When people find out that someone is an atheist, they usually have a lot of questions. I’ve seen, in my experience, that most of these questions take the offensive stance and are often accusatory. Atheists are used to hearing things like, “Where do you get your morals from?” and “Why do you hate God?” One of the most common of these quips is “How do you know for sure that there is no god?” which also takes the form of “Well, you can’t prove that God doesn’t exist, so disbelief is illogical.” These statements are the embodiment of the theist’s attempt to flip the burden of proof. Continue reading “On the Burden of Proof”
A couple of weeks ago, my fiance and I spent a day driving around to different bookstores. When I explore bookstores, I usually spend most of my time divided between the science section (specifically biology and evolution) and the religion section (there are sometimes atheism-related books on a shelf labeled “comparative religion”). As one might guess, I found James S. Spiegel’s little book, The Making of an Atheist, among the other atheist books. I picked it up thinking it might be Spiegel’s deconversion story only to see the other half of the title, How Immorality Leads to Unbelief. I was immediately intrigued. It’s common to hear people say, “you’re only an atheist because you want to sin!” but this was the first time I’d seen someone write a 130-page book on the idea.
The first time I can recall ever hearing the name Antony Flew was in my college apologetics class. My crazy teacher, always trying to prove a point, had said something along the lines of “even this famous atheist, Antony Flew, changed his mind and now believes in God! That proves that God exists!” My inward reaction to this was twofold: I thought, “Well, then, he must not have been a very convinced atheist” and “That invalidates any atheistic arguments that this person must have had, because in the end he himself wasn’t even convinced by them.”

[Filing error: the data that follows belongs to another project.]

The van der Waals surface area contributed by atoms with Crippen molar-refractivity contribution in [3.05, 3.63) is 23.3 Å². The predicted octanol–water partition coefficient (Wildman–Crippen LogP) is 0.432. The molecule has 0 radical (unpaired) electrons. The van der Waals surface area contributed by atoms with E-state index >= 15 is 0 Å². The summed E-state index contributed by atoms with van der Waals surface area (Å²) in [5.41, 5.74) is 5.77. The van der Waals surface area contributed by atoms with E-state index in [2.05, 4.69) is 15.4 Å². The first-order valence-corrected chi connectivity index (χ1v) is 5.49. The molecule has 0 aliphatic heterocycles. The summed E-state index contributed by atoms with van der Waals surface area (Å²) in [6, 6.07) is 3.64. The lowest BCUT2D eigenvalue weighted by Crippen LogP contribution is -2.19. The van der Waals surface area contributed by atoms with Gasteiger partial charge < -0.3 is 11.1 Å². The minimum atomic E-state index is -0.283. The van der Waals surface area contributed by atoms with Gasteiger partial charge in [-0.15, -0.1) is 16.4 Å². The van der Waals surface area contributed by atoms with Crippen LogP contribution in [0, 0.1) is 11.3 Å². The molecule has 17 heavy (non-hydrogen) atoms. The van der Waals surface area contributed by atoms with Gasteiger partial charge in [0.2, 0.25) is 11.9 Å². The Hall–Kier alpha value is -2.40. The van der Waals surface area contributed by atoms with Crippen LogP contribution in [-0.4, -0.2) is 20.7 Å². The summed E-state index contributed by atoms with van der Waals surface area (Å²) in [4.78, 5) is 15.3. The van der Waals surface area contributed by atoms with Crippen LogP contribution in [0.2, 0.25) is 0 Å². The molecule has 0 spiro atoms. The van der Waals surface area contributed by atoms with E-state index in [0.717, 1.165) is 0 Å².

When I started my blog last November, I mentioned that I planned to talk a lot about what I discover as I read books about atheism. You may notice, however, that I have yet to really get into any book reviews or discussions. I started reading The God Delusion an embarrassingly long time ago, but I read it off and on, and with a lot of starts and stops. When I’m at school, I’m either doing homework or watching Netflix, and when I have time at home to read in the summer, I don’t want to do it locked up in my bedroom so my mom doesn’t realize that I’m studying heathen literature. So what I’ve done instead of reading atheist books is reading theist books!
I found The Language of God last May when I was turning in rental textbooks to the school bookstore after finals. The subtitle, A Scientist Presents Evidence for Belief caught my attention and I bought it impulsively. I noticed that it was required for a section of the Science and Religion class I had taken the previous semester, except with a different instructor. This week, I finally finished it!Continue reading “The Language of God Review”
Over the past week, I’ve gotten a few comments from readers asking me to explain/defend my atheist position. While I’m no expert in science or theology, I’m still an atheist, and my disbelief is the result of a lot of thought on the various arguments for an against the existence of a god. As I learn more, these reasons can change and hopefully solidify further, but for now, here are my most basic reasons why I don’t believe in God. Continue reading “4 Reasons Why I Don’t Believe in God”